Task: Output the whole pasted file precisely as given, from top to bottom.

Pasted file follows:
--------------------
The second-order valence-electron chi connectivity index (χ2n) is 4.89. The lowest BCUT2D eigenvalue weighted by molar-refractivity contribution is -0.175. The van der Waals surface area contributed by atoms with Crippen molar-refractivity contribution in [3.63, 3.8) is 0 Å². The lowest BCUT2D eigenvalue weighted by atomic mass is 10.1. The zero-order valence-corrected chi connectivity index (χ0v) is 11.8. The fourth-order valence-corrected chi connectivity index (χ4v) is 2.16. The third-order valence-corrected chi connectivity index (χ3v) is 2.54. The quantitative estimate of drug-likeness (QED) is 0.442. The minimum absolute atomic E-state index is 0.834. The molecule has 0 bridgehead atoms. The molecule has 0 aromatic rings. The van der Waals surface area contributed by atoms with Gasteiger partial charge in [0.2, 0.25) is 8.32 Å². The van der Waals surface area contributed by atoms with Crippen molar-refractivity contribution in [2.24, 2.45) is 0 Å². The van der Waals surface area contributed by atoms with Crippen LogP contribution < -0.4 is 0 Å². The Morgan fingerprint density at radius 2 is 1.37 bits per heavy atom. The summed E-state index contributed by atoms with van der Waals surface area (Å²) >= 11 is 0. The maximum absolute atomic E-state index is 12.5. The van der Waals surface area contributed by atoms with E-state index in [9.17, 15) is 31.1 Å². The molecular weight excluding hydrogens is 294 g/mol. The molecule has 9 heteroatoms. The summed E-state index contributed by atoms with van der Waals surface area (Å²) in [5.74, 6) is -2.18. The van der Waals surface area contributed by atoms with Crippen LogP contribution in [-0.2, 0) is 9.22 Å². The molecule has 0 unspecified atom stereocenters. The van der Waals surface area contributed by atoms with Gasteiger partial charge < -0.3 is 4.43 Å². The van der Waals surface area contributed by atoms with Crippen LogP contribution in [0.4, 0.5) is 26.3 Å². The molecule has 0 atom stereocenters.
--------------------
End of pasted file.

The second-order valence-electron chi connectivity index (χ2n) is 4.89. The lowest BCUT2D eigenvalue weighted by molar-refractivity contribution is -0.175. The van der Waals surface area contributed by atoms with Crippen molar-refractivity contribution in [3.63, 3.8) is 0 Å². The lowest BCUT2D eigenvalue weighted by atomic mass is 10.1. The zero-order valence-corrected chi connectivity index (χ0v) is 11.8. The fourth-order valence-corrected chi connectivity index (χ4v) is 2.16. The third-order valence-corrected chi connectivity index (χ3v) is 2.54. The quantitative estimate of drug-likeness (QED) is 0.442. The minimum absolute atomic E-state index is 0.834. The molecule has 0 bridgehead atoms. The molecule has 0 aromatic rings. The van der Waals surface area contributed by atoms with Gasteiger partial charge in [0.2, 0.25) is 8.32 Å². The van der Waals surface area contributed by atoms with Crippen molar-refractivity contribution in [2.24, 2.45) is 0 Å². The van der Waals surface area contributed by atoms with Crippen LogP contribution < -0.4 is 0 Å². The Morgan fingerprint density at radius 2 is 1.37 bits per heavy atom. The summed E-state index contributed by atoms with van der Waals surface area (Å²) >= 11 is 0. The maximum absolute atomic E-state index is 12.5. The van der Waals surface area contributed by atoms with E-state index in [9.17, 15) is 31.1 Å². The molecular weight excluding hydrogens is 294 g/mol. The molecule has 9 heteroatoms. The summed E-state index contributed by atoms with van der Waals surface area (Å²) in [5.74, 6) is -2.18. The van der Waals surface area contributed by atoms with Crippen LogP contribution in [-0.2, 0) is 9.22 Å². The molecule has 0 unspecified atom stereocenters. The van der Waals surface area contributed by atoms with Gasteiger partial charge < -0.3 is 4.43 Å². The van der Waals surface area contributed by atoms with Crippen LogP contribution in [0.4, 0.5) is 26.3 Å². The molecule has 0 atom stereocenters.